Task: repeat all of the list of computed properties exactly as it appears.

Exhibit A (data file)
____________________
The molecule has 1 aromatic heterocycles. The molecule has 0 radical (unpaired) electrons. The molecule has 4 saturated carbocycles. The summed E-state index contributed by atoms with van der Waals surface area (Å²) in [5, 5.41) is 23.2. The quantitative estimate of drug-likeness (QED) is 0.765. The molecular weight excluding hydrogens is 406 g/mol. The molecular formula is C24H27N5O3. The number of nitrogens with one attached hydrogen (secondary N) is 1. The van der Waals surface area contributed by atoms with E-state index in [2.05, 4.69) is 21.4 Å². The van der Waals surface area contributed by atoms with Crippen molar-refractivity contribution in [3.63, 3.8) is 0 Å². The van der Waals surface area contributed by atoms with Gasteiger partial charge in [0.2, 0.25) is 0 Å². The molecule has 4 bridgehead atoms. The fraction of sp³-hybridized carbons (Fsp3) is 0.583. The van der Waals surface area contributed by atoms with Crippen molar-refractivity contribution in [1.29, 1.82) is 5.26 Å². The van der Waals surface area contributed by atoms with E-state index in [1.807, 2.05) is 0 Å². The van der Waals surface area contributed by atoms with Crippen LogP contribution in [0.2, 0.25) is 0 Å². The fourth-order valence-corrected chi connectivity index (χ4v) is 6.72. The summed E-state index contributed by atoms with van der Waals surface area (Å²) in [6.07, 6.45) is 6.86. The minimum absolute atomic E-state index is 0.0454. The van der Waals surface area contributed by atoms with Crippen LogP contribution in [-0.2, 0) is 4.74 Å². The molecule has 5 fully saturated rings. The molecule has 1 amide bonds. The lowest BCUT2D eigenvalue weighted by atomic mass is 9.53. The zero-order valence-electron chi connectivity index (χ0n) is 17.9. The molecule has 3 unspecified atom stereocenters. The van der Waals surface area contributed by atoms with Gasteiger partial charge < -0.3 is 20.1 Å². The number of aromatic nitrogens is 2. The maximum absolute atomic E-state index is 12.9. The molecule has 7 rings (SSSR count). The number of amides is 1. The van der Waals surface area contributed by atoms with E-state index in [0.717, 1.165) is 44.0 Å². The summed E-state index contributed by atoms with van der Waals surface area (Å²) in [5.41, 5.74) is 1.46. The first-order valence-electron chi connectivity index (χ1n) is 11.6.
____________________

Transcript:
The molecule has 1 aromatic heterocycles. The molecule has 0 radical (unpaired) electrons. The molecule has 4 saturated carbocycles. The summed E-state index contributed by atoms with van der Waals surface area (Å²) in [5, 5.41) is 23.2. The quantitative estimate of drug-likeness (QED) is 0.765. The molecular weight excluding hydrogens is 406 g/mol. The molecular formula is C24H27N5O3. The number of nitrogens with one attached hydrogen (secondary N) is 1. The van der Waals surface area contributed by atoms with E-state index in [2.05, 4.69) is 21.4 Å². The van der Waals surface area contributed by atoms with Crippen molar-refractivity contribution in [3.63, 3.8) is 0 Å². The van der Waals surface area contributed by atoms with Gasteiger partial charge in [0.2, 0.25) is 0 Å². The molecule has 4 bridgehead atoms. The fraction of sp³-hybridized carbons (Fsp3) is 0.583. The van der Waals surface area contributed by atoms with Crippen molar-refractivity contribution in [1.29, 1.82) is 5.26 Å². The van der Waals surface area contributed by atoms with E-state index in [1.807, 2.05) is 0 Å². The van der Waals surface area contributed by atoms with Crippen LogP contribution in [0.2, 0.25) is 0 Å². The fourth-order valence-corrected chi connectivity index (χ4v) is 6.72. The summed E-state index contributed by atoms with van der Waals surface area (Å²) in [6.07, 6.45) is 6.86. The minimum absolute atomic E-state index is 0.0454. The van der Waals surface area contributed by atoms with Crippen LogP contribution in [-0.2, 0) is 4.74 Å². The molecule has 5 fully saturated rings. The molecule has 1 amide bonds. The lowest BCUT2D eigenvalue weighted by atomic mass is 9.53. The zero-order valence-electron chi connectivity index (χ0n) is 17.9. The molecule has 3 unspecified atom stereocenters. The van der Waals surface area contributed by atoms with Gasteiger partial charge < -0.3 is 20.1 Å². The number of aromatic nitrogens is 2. The maximum absolute atomic E-state index is 12.9. The molecule has 7 rings (SSSR count). The number of amides is 1. The van der Waals surface area contributed by atoms with E-state index in [0.717, 1.165) is 44.0 Å². The summed E-state index contributed by atoms with van der Waals surface area (Å²) in [5.41, 5.74) is 1.46. The first-order valence-electron chi connectivity index (χ1n) is 11.6.